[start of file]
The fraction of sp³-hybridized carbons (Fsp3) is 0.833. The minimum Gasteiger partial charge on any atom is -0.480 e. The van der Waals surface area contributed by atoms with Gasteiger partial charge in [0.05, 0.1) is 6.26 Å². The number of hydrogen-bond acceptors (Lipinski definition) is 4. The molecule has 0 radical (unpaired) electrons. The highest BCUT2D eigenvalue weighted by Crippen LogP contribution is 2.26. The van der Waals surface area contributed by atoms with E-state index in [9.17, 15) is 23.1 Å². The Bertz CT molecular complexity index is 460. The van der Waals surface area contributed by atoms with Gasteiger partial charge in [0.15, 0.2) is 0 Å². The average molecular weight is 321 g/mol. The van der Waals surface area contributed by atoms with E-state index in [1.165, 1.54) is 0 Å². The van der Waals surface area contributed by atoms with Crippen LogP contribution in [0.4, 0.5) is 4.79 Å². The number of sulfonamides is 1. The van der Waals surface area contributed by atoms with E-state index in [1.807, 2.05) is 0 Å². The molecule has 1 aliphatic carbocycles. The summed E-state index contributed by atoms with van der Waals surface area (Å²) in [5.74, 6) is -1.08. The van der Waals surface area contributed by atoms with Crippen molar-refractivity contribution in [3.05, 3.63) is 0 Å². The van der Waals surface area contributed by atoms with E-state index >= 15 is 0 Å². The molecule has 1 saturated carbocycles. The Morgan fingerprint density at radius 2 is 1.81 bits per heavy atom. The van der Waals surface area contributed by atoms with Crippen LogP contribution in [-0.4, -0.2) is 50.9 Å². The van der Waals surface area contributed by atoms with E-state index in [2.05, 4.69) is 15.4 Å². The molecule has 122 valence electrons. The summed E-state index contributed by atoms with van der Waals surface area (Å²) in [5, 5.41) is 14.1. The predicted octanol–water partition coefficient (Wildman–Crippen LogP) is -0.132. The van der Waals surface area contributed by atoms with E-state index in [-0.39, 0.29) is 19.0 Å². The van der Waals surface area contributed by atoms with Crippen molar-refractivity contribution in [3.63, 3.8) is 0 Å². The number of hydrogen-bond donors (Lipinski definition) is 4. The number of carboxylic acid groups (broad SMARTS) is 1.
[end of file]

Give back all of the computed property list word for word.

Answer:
The fraction of sp³-hybridized carbons (Fsp3) is 0.833. The minimum Gasteiger partial charge on any atom is -0.480 e. The van der Waals surface area contributed by atoms with Gasteiger partial charge in [0.05, 0.1) is 6.26 Å². The number of hydrogen-bond acceptors (Lipinski definition) is 4. The molecule has 0 radical (unpaired) electrons. The highest BCUT2D eigenvalue weighted by Crippen LogP contribution is 2.26. The van der Waals surface area contributed by atoms with E-state index in [9.17, 15) is 23.1 Å². The Bertz CT molecular complexity index is 460. The van der Waals surface area contributed by atoms with Gasteiger partial charge in [0.15, 0.2) is 0 Å². The average molecular weight is 321 g/mol. The van der Waals surface area contributed by atoms with E-state index in [1.165, 1.54) is 0 Å². The van der Waals surface area contributed by atoms with Crippen LogP contribution in [0.4, 0.5) is 4.79 Å². The number of sulfonamides is 1. The van der Waals surface area contributed by atoms with E-state index in [1.807, 2.05) is 0 Å². The molecule has 1 aliphatic carbocycles. The summed E-state index contributed by atoms with van der Waals surface area (Å²) in [5.74, 6) is -1.08. The van der Waals surface area contributed by atoms with Crippen molar-refractivity contribution in [3.05, 3.63) is 0 Å². The van der Waals surface area contributed by atoms with E-state index >= 15 is 0 Å². The molecule has 1 saturated carbocycles. The Morgan fingerprint density at radius 2 is 1.81 bits per heavy atom. The van der Waals surface area contributed by atoms with Crippen LogP contribution in [-0.4, -0.2) is 50.9 Å². The van der Waals surface area contributed by atoms with E-state index in [2.05, 4.69) is 15.4 Å². The molecule has 122 valence electrons. The summed E-state index contributed by atoms with van der Waals surface area (Å²) in [5, 5.41) is 14.1. The predicted octanol–water partition coefficient (Wildman–Crippen LogP) is -0.132. The van der Waals surface area contributed by atoms with E-state index in [-0.39, 0.29) is 19.0 Å². The van der Waals surface area contributed by atoms with Crippen molar-refractivity contribution in [3.63, 3.8) is 0 Å². The number of hydrogen-bond donors (Lipinski definition) is 4. The number of carboxylic acid groups (broad SMARTS) is 1.